In his role as surrogate father of the Messiah, Joseph was infused by the Holy Spirit with the Gift of Wisdom to perform his role to perfection. This innate wisdom has produced in him the other cardinal virtues of justice, fortitude, prudence and temperance, earning for him the description of “a just and upright man.”
This passage from Proverbs 2:6-11 perhaps best describes Joseph’s special gifts, the virtues corresponding to his being a “just and upright man,” one who hungers and thirsts for righteousness and godliness.
“For the Lord gives wisdom, and from his mouth come knowledge and understanding.
He holds victory in store for the upright; he is a shield to those whose walk is blameless, for he guards the course of the just and protects the way of his faithful ones.
Then you will understand what is right and just and fair – every good path.
For wisdom will enter your heart, and knowledge will be pleasant to your soul.
Discretion will protect you, and understanding will guard you”.
In all his travails, when he was put to the test, time and again, Joseph never doubts the goodness of God. From this wisdom, he derives his understanding of God’s plans, and the fortitude to carry them out, in joy as in adversity, even now in his last moments as his life flickers away. It is this eternal wisdom that is the wellspring of his justice and righteousness, the source of his hunger for God and His ways.
Even as he is dying and leaving his two dearly beloved, he never loses trust in the providence of God. He is obedient to the end, “a just and upright man.” Certainly, the Lord holds him victorious and gives Joseph his fill as he leaves this world.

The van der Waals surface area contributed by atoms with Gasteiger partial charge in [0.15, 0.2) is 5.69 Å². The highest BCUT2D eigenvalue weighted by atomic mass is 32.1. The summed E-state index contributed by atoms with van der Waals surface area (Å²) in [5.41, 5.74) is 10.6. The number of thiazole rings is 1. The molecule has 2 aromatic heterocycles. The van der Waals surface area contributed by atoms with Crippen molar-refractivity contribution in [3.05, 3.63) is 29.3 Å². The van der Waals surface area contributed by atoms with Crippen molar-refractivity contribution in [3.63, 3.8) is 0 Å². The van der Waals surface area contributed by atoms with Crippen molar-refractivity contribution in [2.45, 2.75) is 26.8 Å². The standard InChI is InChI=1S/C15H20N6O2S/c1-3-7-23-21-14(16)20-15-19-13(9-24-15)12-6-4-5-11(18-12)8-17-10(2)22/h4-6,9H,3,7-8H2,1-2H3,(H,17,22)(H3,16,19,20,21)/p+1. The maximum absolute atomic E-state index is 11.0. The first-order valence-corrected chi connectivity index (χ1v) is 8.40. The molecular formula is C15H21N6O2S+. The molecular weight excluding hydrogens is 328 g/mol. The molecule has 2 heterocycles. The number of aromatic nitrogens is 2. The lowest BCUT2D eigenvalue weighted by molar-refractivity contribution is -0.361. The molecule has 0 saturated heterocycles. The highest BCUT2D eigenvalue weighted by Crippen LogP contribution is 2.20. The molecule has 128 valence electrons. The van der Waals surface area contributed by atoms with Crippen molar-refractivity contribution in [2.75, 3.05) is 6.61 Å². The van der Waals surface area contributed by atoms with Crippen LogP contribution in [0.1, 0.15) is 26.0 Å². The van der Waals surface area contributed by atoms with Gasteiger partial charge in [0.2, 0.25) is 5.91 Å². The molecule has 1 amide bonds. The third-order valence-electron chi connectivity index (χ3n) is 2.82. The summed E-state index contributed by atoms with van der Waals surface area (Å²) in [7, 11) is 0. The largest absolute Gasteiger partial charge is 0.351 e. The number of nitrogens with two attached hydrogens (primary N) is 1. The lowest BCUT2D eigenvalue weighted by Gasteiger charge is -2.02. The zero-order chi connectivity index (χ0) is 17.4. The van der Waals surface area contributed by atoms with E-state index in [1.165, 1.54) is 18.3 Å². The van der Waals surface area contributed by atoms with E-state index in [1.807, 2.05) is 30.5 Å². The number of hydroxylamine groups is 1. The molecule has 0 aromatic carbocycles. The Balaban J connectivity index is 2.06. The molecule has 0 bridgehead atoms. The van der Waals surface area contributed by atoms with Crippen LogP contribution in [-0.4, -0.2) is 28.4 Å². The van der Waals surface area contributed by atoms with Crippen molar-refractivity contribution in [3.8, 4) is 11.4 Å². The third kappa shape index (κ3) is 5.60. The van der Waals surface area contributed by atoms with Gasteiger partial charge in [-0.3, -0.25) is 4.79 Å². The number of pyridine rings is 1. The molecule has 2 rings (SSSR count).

Father Joseph, just and wise, you have run the race and emerged victorious, faithful and true.
Teach me Wisdom that my life will bring forth justice and truth.
Give me your hunger for righteousness and thirst for justice that I may walk the good path and have my fill of God’s merciful love.
Grant me a share of your Wisdom that I too, in imitation of you, my Father, will be faithful and obedient to the end of my days to enjoy the fullness of God’s Holy Presence. Amen.
Our Father. Ten Hail Marys. Glory Be.
These meditations invite the reader to a spiritual journey with St. Joseph, reliving nine joyous, sorrowful, and glorious events in his life with his most beloved Jesus and Mary. They are meant for prayer and presented in the framework of a Novena Rosary of the Holy Family.
The matching of the Gifts of the Holy Spirit with the Beatitudes in the life of St. Joseph is not meant to be theologically precise. They are presented as meditations to demonstrate the truth that one cannot live the way of the Beatitudes without the Gifts of the Spirit.
It is to the Father, Son and Holy Spirit that our prayers are addressed, and St. Joseph in the company of Blessed Mary are there to receive our petitions and intercede for us, to help and guide us as we shepherd our own families toward our Heavenly Father’s house, the true destination of our own earthly journey.
With love and devotion to the Holy Family,
Howard Joseph Q. Dee